The Ease of Making Stock

Since Claire and I have been married, I have taken to making stocks. The first time we had roasted chicken for dinner and I was left with a perfectly good carcass after extracting all the meat from it, I realized that instead of just throwing it away, I could make chicken stock with it. I soon realized that I could also buy beef bones from the Mexican grocery store for cheap, and so was soon making beef stock as well.

Making my own stock is far cheaper than anything in the grocery store. Not to mention the flavor is far superior to any of the canned/boxed stocks. And finally, I know exactly what is in the stock…no preservatives and no ingredients in which a Ph.D is food science is required. The only down side (and I really don’t think it is one) is that it requires a lot of time in order for the flavor to develop, but it is largely unattended time.

Making a chicken stock is slightly different from a beef stock so I will give instructions on both.

For Chicken Stock.

I usually wait until I have two chicken carcasses (I also save the necks as I clean the bird) to use before I make a batch. You can also ask a butcher for chicken bones, and I am sure they will sell them to you for cheap.

For two carcasses, you will need about one onion chopped, one medium carrot chopped, and one stalk of celery chopped. This is referred to as a mirepoix (the traditional ratio in a mirepoix is 50% onion, 25% carrot, 25% celery). Since the stock will be simmering for a long while, you will want large chunks. Also, the mirepoix will be strained, so there is no need to worry about the beauty of your knife skills here.

I put the defrosted bones in a 6 quart stockpot and cover with cold water (for every pound of bones, you will need roughly one quart of water). Bring to a boil over high heat. As the water heats up, you will notice scum rising to the surface, skim it and throw it away. The scum is basically extra fat and coagulated proteins that if left, will cloud the stock.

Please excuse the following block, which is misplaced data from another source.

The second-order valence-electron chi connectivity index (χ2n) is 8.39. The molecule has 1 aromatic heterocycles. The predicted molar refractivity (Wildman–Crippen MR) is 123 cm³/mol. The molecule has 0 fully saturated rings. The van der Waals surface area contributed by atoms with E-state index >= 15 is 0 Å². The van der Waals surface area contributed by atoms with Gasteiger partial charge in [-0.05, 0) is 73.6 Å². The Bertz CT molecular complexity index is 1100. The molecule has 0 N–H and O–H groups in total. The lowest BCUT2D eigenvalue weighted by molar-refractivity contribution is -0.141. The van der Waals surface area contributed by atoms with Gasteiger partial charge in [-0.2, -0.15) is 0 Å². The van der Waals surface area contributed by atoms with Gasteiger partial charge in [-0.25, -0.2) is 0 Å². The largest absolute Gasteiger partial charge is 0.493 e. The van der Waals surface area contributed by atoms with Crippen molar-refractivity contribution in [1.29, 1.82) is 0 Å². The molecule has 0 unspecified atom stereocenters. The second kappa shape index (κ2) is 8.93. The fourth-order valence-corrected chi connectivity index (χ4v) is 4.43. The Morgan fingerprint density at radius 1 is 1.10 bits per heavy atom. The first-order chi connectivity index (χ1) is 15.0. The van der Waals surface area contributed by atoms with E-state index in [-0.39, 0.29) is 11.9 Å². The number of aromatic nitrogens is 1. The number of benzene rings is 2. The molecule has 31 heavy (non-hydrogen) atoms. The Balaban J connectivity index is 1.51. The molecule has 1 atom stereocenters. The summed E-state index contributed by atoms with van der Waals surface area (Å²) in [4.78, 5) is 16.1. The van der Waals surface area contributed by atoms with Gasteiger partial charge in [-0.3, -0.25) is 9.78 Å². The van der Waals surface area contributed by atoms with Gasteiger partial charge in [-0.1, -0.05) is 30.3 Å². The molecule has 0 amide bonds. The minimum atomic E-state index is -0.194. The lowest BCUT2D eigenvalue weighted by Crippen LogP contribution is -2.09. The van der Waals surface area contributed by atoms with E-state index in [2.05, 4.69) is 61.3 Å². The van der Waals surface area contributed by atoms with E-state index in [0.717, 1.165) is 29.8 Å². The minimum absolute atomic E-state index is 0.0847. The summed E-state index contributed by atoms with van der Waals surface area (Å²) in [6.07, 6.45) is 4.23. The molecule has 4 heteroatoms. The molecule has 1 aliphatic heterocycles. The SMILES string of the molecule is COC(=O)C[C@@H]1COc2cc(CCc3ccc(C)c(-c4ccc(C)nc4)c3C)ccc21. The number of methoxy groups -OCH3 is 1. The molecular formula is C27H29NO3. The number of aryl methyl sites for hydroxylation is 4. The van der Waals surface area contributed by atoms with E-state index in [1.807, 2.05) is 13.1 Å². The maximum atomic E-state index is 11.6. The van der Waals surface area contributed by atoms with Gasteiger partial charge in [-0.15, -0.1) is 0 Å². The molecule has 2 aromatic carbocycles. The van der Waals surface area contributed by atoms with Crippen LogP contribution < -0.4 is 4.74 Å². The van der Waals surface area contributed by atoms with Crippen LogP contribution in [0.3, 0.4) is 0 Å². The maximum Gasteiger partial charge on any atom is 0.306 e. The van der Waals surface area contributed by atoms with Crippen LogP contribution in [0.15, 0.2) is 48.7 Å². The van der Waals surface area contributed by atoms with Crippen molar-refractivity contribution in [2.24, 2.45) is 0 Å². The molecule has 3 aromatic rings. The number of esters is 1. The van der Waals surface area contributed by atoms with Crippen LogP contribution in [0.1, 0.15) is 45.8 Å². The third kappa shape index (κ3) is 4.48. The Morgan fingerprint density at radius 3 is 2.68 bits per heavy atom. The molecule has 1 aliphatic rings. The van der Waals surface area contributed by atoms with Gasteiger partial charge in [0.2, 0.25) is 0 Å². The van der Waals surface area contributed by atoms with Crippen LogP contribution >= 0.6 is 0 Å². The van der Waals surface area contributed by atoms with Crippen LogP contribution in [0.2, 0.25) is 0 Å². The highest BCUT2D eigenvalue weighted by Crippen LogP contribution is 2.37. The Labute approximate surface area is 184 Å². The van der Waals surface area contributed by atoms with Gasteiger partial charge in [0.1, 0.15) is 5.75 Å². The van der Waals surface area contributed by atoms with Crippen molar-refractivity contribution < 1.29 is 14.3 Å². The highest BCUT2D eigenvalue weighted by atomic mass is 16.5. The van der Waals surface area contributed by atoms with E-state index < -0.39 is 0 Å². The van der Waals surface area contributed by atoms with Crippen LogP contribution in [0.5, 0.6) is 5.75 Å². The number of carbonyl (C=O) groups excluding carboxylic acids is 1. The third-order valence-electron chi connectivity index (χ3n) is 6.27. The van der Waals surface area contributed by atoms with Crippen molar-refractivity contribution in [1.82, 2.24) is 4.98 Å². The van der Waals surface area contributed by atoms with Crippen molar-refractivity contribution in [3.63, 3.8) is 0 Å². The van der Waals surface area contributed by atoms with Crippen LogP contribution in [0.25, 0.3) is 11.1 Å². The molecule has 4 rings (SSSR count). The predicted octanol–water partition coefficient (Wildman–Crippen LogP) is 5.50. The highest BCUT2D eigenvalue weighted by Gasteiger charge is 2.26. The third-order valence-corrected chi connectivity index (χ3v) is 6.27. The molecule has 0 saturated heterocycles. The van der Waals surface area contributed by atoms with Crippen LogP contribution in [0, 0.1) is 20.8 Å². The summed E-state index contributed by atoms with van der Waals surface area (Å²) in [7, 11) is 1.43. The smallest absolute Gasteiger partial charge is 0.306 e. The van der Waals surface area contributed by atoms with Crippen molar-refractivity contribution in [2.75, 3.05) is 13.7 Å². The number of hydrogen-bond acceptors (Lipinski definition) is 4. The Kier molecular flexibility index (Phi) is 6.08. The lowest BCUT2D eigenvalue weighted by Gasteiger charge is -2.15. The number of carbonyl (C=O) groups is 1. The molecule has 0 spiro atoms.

After the water is boiling, add a chopped mirepoix, along with herbs and spices. For herbs and spices, you can use: thyme, bay leaves, peppercorns, parsley stems, whole cloves, and/or garlic. Remember: the goal is to have a stock that tastes primarily like chicken, plus the stock serves as a base for soup, so chances are you will flavor it later with the herbs you want.

Turn the heat to as low as you can get it and let it simmer away for at least 4 hours. If during the process you notice the water level getting too low, add more water in order to keep the bones submerged.

Strain the stock through a fine mesh strainer. Cool the stock as quickly as possible.

To store the stock: I measure out two cups worth and put it in a quart sized Zip-loc bag. I lay the bag flat on a cookie sheet and freeze. This way I can pull the stock as needed in portions that I need.

For Beef Stock.

I buy beef bones from Cardenas, Mexican grocery store. They are labeled “beef bones for soup,” and cost only 99 cents a pound. I also know that Stater Brothers sells them, if you ask, but they are slightly more expensive.

With beef stock, you begin by roasting the beef bones in a 375°F oven for at least an hour, probably more like 90 minutes depending on how many bones you get, turning as needed to brown on all colors. Make sure the bones are in a single layer in a roasting pan (I currently do not have a roasting pan, so I use a cast iron skillet).

Put the bones in a stockpot and cover with cold water. Bring to a boil over high heat. Drain the fat from the roasting pan, leaving a little in the pan. As the water is coming to a boil, sauté the mirepoix in the roasting pan. Add one tablespoon of tomato paste, or one medium tomato chopped. Deglaze the pan with either a little red wine (you can use water also). When the water is boiling, add the sautéed mirepoix.

Follow the directions for the chicken stock, except allow the beef stock to simmer at least six hours, preferably ten hours. The longer the beef stock is able to simmer, the more gelatin is extracted from the bones, giving the stock a richer mouth feel.

I have grown to love making stocks. The house smells so good all day as the stocks simmer. I get excited about the dishes that will result from the stock. Finally there is something really fascinating and cool about watching over the course of a day basically bones and water and a little heat turn into a stock that is incredibly rich in flavor.

Also should you want more information, any good cookbook (like Joy of Cooking and/or How to Cook Everything) will have instructions on making stock.

I hope you try making your own stocks. Let me know if you have any questions, and I would love to hear how they turn out.

Bon appétit!


2 thoughts on “The Ease of Making Stock

  1. OK, so some people may think this is weird, but I know you’ll appreciate it! Sometimes I use chicken feet (yes, actual chicken feet) in my stock. You can get them at asian markets, pretty cheap (cheep? 😉 ) and they add lots of lovely richness and body to the stock. Yum.

  2. Pingback: French Onion Soup | Christian Epicurean

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